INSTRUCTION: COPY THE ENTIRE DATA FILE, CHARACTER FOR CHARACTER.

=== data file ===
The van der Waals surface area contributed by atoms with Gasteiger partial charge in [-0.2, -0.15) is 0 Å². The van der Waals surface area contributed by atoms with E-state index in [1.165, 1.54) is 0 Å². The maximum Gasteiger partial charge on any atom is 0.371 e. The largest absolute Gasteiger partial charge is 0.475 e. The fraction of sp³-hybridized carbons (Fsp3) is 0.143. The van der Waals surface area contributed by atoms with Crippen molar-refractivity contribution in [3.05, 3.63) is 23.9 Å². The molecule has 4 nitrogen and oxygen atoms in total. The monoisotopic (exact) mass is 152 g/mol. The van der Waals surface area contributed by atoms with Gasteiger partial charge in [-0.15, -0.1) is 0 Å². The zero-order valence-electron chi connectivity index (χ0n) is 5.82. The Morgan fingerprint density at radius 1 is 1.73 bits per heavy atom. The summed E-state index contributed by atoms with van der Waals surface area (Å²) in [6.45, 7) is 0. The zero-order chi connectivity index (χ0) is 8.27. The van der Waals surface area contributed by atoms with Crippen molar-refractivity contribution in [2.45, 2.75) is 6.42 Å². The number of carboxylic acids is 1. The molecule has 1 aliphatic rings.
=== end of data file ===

The van der Waals surface area contributed by atoms with Gasteiger partial charge in [-0.2, -0.15) is 0 Å². The van der Waals surface area contributed by atoms with E-state index in [1.165, 1.54) is 0 Å². The maximum Gasteiger partial charge on any atom is 0.371 e. The largest absolute Gasteiger partial charge is 0.475 e. The fraction of sp³-hybridized carbons (Fsp3) is 0.143. The van der Waals surface area contributed by atoms with Crippen molar-refractivity contribution in [3.05, 3.63) is 23.9 Å². The molecule has 4 nitrogen and oxygen atoms in total. The monoisotopic (exact) mass is 152 g/mol. The van der Waals surface area contributed by atoms with Gasteiger partial charge in [-0.15, -0.1) is 0 Å². The zero-order valence-electron chi connectivity index (χ0n) is 5.82. The Morgan fingerprint density at radius 1 is 1.73 bits per heavy atom. The summed E-state index contributed by atoms with van der Waals surface area (Å²) in [6.45, 7) is 0. The zero-order chi connectivity index (χ0) is 8.27. The van der Waals surface area contributed by atoms with Crippen molar-refractivity contribution in [2.45, 2.75) is 6.42 Å². The number of carboxylic acids is 1. The molecule has 1 aliphatic rings.